So, just what is the connection between the law and morality, or what should that connection be? Arguments have been made that the law should not be used to enforce morality, and it has become clear that moral judgments have no place in legal decision-making.

John Stuart Mill (born in 1806) was a strong proponent of this position. In “On Liberty,” Mill argues that the state should not use criminal law to prevent immoral conduct that does not cause harm to others. Mill put forth the principle that individuals must remain free of “compulsion and control, whether the means used be physical force in the form of legal penalties or the moral coercion of public opinion. That principle is that the sole end for which mankind are warranted, individually or collectively, in interfering with the liberty of action of any of their number is self-protection.” Being immoral, in and of itself, does not justify legal action.

The argument that morality has no place in legal sanctions or proceedings is also made in recent articles and legal cases. In her 2011 article, “Morality Has No Place in the Law,” Sarah Braasch cites two recent legal cases that deny moral beliefs as justifiable reasons to limit an individual’s rights: Lawrence v. Texas and Perry v. Schwarzenegger. She quotes the District Court in Perry: “A private moral view… is not a proper basis for legislation” and “moral disapproval alone is an improper basis on which to deny rights.” In Lawrence, the Supreme Court decided that the moral majority may not “use the power of the State to enforce these views on the whole society through operation of the criminal law.” Braasch also adds that “Justice Sandra Day O’Connor’s concurrence in Lawrence was particularly scathing in its denunciation of the suggestion that moral disapproval, in and of itself, was a legitimate government interest.”

Now, let’s refocus on issues related specifically to the AM debacle, beginning with what seem to be some relevant facts of the case:

1. AM was operating a legal business.

2. AM’s website was hacked by Impact Team. Hacking a website is illegal.

3. AM’s clientele had their personal and financial information stolen from the website by Impact Team.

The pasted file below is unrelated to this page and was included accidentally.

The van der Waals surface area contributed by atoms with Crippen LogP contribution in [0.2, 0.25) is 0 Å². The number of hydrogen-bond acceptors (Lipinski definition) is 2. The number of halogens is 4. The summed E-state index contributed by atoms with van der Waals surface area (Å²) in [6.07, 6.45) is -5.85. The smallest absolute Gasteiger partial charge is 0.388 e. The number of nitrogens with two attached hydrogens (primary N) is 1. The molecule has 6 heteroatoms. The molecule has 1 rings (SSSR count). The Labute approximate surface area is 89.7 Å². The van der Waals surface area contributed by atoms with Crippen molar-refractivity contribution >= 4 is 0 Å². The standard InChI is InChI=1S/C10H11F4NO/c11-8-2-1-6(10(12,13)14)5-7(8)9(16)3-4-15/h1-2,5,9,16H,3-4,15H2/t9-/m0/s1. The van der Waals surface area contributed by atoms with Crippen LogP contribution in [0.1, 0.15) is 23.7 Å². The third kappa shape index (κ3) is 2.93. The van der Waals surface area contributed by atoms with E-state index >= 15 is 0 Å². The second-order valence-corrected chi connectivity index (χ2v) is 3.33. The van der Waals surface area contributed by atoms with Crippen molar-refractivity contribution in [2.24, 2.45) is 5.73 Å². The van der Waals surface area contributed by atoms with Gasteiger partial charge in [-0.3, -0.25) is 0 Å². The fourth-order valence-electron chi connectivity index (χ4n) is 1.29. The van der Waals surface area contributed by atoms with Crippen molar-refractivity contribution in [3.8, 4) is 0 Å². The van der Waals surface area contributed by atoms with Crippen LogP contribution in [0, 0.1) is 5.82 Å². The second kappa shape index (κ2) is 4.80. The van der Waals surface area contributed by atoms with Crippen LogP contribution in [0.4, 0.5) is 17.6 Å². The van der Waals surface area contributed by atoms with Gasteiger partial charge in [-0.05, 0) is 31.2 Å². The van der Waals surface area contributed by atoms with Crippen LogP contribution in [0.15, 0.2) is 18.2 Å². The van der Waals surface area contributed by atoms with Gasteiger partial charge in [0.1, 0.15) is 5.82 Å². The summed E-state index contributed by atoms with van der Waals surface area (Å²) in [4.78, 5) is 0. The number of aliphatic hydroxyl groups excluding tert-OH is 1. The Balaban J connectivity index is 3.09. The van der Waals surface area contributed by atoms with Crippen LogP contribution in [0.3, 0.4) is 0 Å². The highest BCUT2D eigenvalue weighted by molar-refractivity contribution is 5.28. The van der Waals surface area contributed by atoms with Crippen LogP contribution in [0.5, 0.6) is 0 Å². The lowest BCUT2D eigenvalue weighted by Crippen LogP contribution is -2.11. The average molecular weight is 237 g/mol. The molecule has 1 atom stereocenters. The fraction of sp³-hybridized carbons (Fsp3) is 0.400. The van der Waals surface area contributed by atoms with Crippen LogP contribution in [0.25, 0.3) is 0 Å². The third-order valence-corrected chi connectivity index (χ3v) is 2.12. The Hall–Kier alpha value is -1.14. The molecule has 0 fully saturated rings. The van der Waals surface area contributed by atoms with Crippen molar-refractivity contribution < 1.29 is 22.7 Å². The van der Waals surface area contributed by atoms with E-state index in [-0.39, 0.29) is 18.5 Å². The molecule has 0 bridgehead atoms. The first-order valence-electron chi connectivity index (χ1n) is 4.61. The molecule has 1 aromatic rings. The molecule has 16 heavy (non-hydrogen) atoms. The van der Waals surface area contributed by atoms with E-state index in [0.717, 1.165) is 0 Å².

4. After attempted extortion, Impact Team made AM’s user data public.

5. AM deceived its clientele by using computer-generated female profiles, among other possible deceptions.

Regarding No. 1, if AM was operating a legitimately legal business, then the moral judgment assigned to the nature of its business and its clientele does not change this fact. And if we add No. 2, then we have the case in which a legally operating business was illegally assaulted. Whether or not AM “deserved” this assault is a moral judgment and is, therefore, irrelevant in the legal arena.

Based on No. 3, the question arises: Did AM’s clientele have reasonable assurance that AM’s website would remain secure and their data would remain private? AM’s clientele “had been promised complete discretion” regarding the security of their data. I would argue that NO website is absolutely safe from having its information hacked and the private data of its users stolen. We may like to believe that’s the case, but just ask Anthem or the U.S. Military how that works out. AM should not be singled out and criticized merely because its users’ data were stolen—this is simply too common of an occurrence to admonish one particular website.

Based on No.4, Impact Team is, again, guilty of a criminal act, and it’s absurd that Impact Team urges AM users to “prosecute them and claim damages.”

Based on No. 5, it is apparent that AM deceived its clientele, but such deception is not illegal. AM may be guilty of a breech of ethics, but this alone does not constitute illegal behavior.

Thus, in legal terms, AM and its clientele are, indeed, victims and Impact Team is the perpetrator—of both an illegal cyber attack and extortion. AM may well be “just another shameless money grab, preying on the fantasies of lonely men trapped in loveless relationships,” but that does not change their status as legal victims. Nor does the morality of AM’s business make Impact Team’s actions legally justifiable.

Reach DCP freelance writer Brad Sarchet at

Real victims are Ashley Madison users

By Rob Scott

Many may have never heard of or what the website offered for services before the computer hack of the site made them famous. However, the website is not much different than, or any other business providing a service.